• Russia’s appalling assault on Ukraine is an unprovoked, premeditated attack against a sovereign democratic state. Britain have been clear all along that there would be a severe cost for any further Russian military incursion into Ukraine.
  • The Russian Government have repeatedly denied their hostile intent towards Ukraine, while they have been amassing troops, launching cyber-attacks, and staging false pretexts and provocations
  • We are now imposing the largest and most severe package of sanctions that Russia has ever seen alongside our international partners, and coordinating a response with our allies and partners to make sure that Russia cannot further undermine European stability.
  • The Prime Minister has been clear that our support for Ukraine is unwavering. We will continue to support the Ukrainian Government and its people in the face of this assault on their sovereignty and territorial integrity. Diplomatically, politically, economically – and eventually, militarily – this hideous and barbaric venture of Vladimir Putin must end in failure.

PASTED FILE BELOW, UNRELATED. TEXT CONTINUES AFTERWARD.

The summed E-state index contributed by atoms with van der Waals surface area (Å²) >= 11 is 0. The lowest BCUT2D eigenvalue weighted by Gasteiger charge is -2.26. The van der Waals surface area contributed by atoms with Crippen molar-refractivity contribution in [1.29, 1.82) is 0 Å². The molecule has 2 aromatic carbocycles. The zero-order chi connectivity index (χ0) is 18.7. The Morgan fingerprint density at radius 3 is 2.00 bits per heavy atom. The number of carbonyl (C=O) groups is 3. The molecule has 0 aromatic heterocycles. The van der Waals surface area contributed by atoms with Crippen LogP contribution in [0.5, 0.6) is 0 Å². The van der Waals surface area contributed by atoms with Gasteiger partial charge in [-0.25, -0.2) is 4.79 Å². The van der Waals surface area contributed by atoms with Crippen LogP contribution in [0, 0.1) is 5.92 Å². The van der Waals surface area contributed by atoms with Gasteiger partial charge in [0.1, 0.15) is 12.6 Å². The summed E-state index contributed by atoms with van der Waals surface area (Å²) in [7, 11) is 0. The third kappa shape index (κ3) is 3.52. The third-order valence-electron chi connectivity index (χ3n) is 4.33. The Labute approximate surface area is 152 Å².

• We are making sure President Putin feels the full cost of his actions:
  • We will defend the cause of peace and justice and stand by our Ukrainian friends in their hour of trial. We will use every international forum to condemn Putin’s onslaught and we will counter the Kremlin’s disinformation as we stand shoulder to shoulder with Ukraine. We will also work with our allies on the urgent need to protect other European countries that could become targets of Putin’s playbook.  

  • The Prime Minister met virtually with G7 leaders this afternoon, agreeing to work in unity to maximise the price that Putin will pay for his aggression. The Prime Minister urged fellow leaders to work together as one to do everything in their power to isolate Putin politically, economically and militarily, including ending Europe’s collective dependence on Russian oil and gas. Tomorrow the Prime Minister will meet with NATO leaders. 
  • Alongside our allies, we will impose the largest and most severe package of sanctions that Russia has ever seen. In addition to the sanctions we announced earlier this week, these additional sanctions will deal a severe blow to the Russian economy, will hobble Russia’s military-industrial complex, and will personally damage Putin’s inner circle of corrupt oligarchs.